Hybrid cars magnate says shutting down US coal industry would save the Earth for only $50 billion

Hybrid cars magnate says shutting down US coal industry would save the Earth for only $50 billion

Benefits from eliminating coal producers in the US, beyond addressing climate change, include eliminating acid rain from sulfur dioxide emissions, smog from nitrous oxides, human cardiopulmonary damage from particulates, and airborne emission of toxins like mercury, lead, and cadmium.

Felix Kramer, one of the founders of CalCars, a group dedicated to promoting hybrid vehicles that built the world's first plug-in Prius, has an interesting proposal. He is calling investors to buy and shut down all the coal companies operating in the US by 2024, in a deal that —he says— would save the environment and provide huge rewards.

The execution of this plan, co-written by leading thinker in sustainability Gild Friend, and published by The Guardian, would only cost $50 billion, with the potential to generate $100-150 billion in benefits every year for the next decade. That's quite an economic payback, makes you wonder why that hasn't already happened.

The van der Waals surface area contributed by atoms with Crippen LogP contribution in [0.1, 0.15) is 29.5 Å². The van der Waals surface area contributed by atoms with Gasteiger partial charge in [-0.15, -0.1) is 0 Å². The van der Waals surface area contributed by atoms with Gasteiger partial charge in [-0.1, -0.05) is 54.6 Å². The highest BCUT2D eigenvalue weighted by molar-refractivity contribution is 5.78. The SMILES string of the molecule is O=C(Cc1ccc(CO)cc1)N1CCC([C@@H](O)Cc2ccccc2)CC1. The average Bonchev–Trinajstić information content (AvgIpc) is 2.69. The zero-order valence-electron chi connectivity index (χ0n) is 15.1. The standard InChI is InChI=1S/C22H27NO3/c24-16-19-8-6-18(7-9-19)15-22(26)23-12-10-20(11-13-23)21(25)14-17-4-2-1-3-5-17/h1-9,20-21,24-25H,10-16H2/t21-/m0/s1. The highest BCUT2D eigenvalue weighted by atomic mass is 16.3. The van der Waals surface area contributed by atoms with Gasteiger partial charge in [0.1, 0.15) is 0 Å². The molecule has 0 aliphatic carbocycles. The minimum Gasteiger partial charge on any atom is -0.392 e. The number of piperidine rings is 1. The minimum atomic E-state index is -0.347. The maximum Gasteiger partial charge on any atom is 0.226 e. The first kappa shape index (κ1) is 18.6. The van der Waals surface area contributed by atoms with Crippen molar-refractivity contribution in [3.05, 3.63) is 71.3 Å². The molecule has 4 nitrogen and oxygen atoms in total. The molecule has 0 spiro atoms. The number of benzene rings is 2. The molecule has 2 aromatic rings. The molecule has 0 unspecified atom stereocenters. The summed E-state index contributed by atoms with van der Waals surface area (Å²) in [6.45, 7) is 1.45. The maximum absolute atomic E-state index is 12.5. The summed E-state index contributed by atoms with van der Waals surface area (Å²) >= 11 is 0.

The phased buyout of coal companies and their assets, closing and cleaning up the mines, writing down assets, and paying off existing financiers, would take care of one set of stakeholders — the current investors.

Workers, meanwhile, would be retrained with the goal of creating new job opportunities in coal communities, they suggest.

But the main benefit of this initiative, write Kramer and Friend, would be massive reduction in carbon emissions both in the US and the world. The US's largest single source of greenhouse gases is carbon dioxide from coal plants. But currently the value of this is $0, because of efforts to squash any attempt at putting a price on carbon. Putting a price on carbon gives one way to pay for the investment, and to reap continuing rewards, the pair concludes.

Kramer is hoping to informally discuss this plan at the annual TED Conference in Vancouver, Canada, which begins on Sunday, March 16.

Image by Tyler Olson